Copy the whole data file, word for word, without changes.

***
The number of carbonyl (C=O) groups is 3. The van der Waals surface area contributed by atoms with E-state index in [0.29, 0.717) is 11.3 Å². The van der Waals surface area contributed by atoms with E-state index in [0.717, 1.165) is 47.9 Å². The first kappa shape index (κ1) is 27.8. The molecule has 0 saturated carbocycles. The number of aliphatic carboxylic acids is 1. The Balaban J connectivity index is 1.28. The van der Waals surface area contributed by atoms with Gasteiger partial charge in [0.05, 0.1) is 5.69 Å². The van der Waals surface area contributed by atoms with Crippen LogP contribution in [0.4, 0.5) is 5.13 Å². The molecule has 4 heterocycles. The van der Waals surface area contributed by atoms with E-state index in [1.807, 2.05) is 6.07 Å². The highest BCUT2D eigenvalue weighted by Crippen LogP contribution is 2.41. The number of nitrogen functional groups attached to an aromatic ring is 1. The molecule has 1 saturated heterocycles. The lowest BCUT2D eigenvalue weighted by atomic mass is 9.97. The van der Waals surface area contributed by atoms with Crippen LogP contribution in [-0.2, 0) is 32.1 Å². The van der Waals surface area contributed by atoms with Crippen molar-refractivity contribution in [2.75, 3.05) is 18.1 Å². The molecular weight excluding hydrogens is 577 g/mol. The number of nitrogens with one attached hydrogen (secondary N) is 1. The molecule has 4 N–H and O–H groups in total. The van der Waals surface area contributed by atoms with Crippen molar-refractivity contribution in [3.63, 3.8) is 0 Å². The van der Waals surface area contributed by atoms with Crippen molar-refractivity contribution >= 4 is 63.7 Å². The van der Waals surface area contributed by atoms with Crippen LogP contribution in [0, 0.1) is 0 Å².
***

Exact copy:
The number of carbonyl (C=O) groups is 3. The van der Waals surface area contributed by atoms with E-state index in [0.29, 0.717) is 11.3 Å². The van der Waals surface area contributed by atoms with E-state index in [0.717, 1.165) is 47.9 Å². The first kappa shape index (κ1) is 27.8. The molecule has 0 saturated carbocycles. The number of aliphatic carboxylic acids is 1. The Balaban J connectivity index is 1.28. The van der Waals surface area contributed by atoms with Gasteiger partial charge in [0.05, 0.1) is 5.69 Å². The van der Waals surface area contributed by atoms with Crippen LogP contribution in [0.4, 0.5) is 5.13 Å². The molecule has 4 heterocycles. The van der Waals surface area contributed by atoms with E-state index in [1.807, 2.05) is 6.07 Å². The highest BCUT2D eigenvalue weighted by Crippen LogP contribution is 2.41. The number of nitrogen functional groups attached to an aromatic ring is 1. The molecule has 1 saturated heterocycles. The lowest BCUT2D eigenvalue weighted by atomic mass is 9.97. The van der Waals surface area contributed by atoms with Crippen LogP contribution in [-0.2, 0) is 32.1 Å². The van der Waals surface area contributed by atoms with Crippen molar-refractivity contribution in [2.75, 3.05) is 18.1 Å². The molecular weight excluding hydrogens is 577 g/mol. The number of nitrogens with one attached hydrogen (secondary N) is 1. The molecule has 4 N–H and O–H groups in total. The van der Waals surface area contributed by atoms with Crippen molar-refractivity contribution in [3.63, 3.8) is 0 Å². The van der Waals surface area contributed by atoms with Crippen molar-refractivity contribution >= 4 is 63.7 Å². The van der Waals surface area contributed by atoms with Crippen LogP contribution in [0, 0.1) is 0 Å².